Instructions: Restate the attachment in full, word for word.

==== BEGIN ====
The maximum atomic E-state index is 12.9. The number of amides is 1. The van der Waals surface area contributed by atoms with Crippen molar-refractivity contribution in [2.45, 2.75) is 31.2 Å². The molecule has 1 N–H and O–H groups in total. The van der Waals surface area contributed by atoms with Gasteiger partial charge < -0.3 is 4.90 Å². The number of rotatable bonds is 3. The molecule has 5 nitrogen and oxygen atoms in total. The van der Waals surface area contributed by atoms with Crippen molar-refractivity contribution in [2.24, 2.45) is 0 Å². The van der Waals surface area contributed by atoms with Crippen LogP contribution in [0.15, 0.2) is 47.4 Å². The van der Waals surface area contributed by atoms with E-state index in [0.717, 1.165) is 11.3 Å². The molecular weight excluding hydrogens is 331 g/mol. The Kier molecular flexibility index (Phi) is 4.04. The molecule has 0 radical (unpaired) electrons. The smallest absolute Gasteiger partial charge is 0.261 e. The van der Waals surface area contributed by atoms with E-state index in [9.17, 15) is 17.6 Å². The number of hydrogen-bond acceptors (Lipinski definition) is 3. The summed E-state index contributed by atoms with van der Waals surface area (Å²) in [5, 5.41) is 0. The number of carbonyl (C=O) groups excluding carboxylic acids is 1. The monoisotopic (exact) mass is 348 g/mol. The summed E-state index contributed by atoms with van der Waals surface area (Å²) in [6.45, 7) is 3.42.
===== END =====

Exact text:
The maximum atomic E-state index is 12.9. The number of amides is 1. The van der Waals surface area contributed by atoms with Crippen molar-refractivity contribution in [2.45, 2.75) is 31.2 Å². The molecule has 1 N–H and O–H groups in total. The van der Waals surface area contributed by atoms with Gasteiger partial charge < -0.3 is 4.90 Å². The number of rotatable bonds is 3. The molecule has 5 nitrogen and oxygen atoms in total. The van der Waals surface area contributed by atoms with Crippen molar-refractivity contribution in [2.24, 2.45) is 0 Å². The van der Waals surface area contributed by atoms with Crippen LogP contribution in [0.15, 0.2) is 47.4 Å². The van der Waals surface area contributed by atoms with E-state index in [0.717, 1.165) is 11.3 Å². The molecular weight excluding hydrogens is 331 g/mol. The Kier molecular flexibility index (Phi) is 4.04. The molecule has 0 radical (unpaired) electrons. The smallest absolute Gasteiger partial charge is 0.261 e. The van der Waals surface area contributed by atoms with E-state index in [9.17, 15) is 17.6 Å². The number of hydrogen-bond acceptors (Lipinski definition) is 3. The summed E-state index contributed by atoms with van der Waals surface area (Å²) in [5, 5.41) is 0. The number of carbonyl (C=O) groups excluding carboxylic acids is 1. The monoisotopic (exact) mass is 348 g/mol. The summed E-state index contributed by atoms with van der Waals surface area (Å²) in [6.45, 7) is 3.42.